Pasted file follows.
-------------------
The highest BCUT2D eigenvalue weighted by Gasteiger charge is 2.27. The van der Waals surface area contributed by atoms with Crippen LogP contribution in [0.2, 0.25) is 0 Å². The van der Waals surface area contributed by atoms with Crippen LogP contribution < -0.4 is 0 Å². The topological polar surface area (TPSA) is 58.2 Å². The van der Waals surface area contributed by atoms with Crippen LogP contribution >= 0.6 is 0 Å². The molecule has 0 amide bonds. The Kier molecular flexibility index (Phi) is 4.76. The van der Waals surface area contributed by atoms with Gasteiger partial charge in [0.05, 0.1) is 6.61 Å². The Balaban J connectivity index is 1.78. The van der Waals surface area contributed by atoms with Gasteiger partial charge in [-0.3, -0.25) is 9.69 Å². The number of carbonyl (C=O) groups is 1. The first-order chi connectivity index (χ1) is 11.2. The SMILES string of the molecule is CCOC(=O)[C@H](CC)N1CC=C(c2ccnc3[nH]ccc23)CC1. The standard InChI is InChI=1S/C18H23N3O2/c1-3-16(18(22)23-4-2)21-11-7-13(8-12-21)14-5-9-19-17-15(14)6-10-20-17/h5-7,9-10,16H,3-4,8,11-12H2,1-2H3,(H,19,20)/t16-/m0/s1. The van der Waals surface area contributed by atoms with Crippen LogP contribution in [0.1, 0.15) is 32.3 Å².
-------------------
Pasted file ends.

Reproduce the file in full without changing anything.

The highest BCUT2D eigenvalue weighted by Gasteiger charge is 2.27. The van der Waals surface area contributed by atoms with Crippen LogP contribution in [0.2, 0.25) is 0 Å². The van der Waals surface area contributed by atoms with Crippen LogP contribution < -0.4 is 0 Å². The topological polar surface area (TPSA) is 58.2 Å². The van der Waals surface area contributed by atoms with Crippen LogP contribution >= 0.6 is 0 Å². The molecule has 0 amide bonds. The Kier molecular flexibility index (Phi) is 4.76. The van der Waals surface area contributed by atoms with Gasteiger partial charge in [0.05, 0.1) is 6.61 Å². The Balaban J connectivity index is 1.78. The van der Waals surface area contributed by atoms with Gasteiger partial charge in [-0.3, -0.25) is 9.69 Å². The number of carbonyl (C=O) groups is 1. The first-order chi connectivity index (χ1) is 11.2. The SMILES string of the molecule is CCOC(=O)[C@H](CC)N1CC=C(c2ccnc3[nH]ccc23)CC1. The standard InChI is InChI=1S/C18H23N3O2/c1-3-16(18(22)23-4-2)21-11-7-13(8-12-21)14-5-9-19-17-15(14)6-10-20-17/h5-7,9-10,16H,3-4,8,11-12H2,1-2H3,(H,19,20)/t16-/m0/s1. The van der Waals surface area contributed by atoms with Crippen LogP contribution in [0.1, 0.15) is 32.3 Å².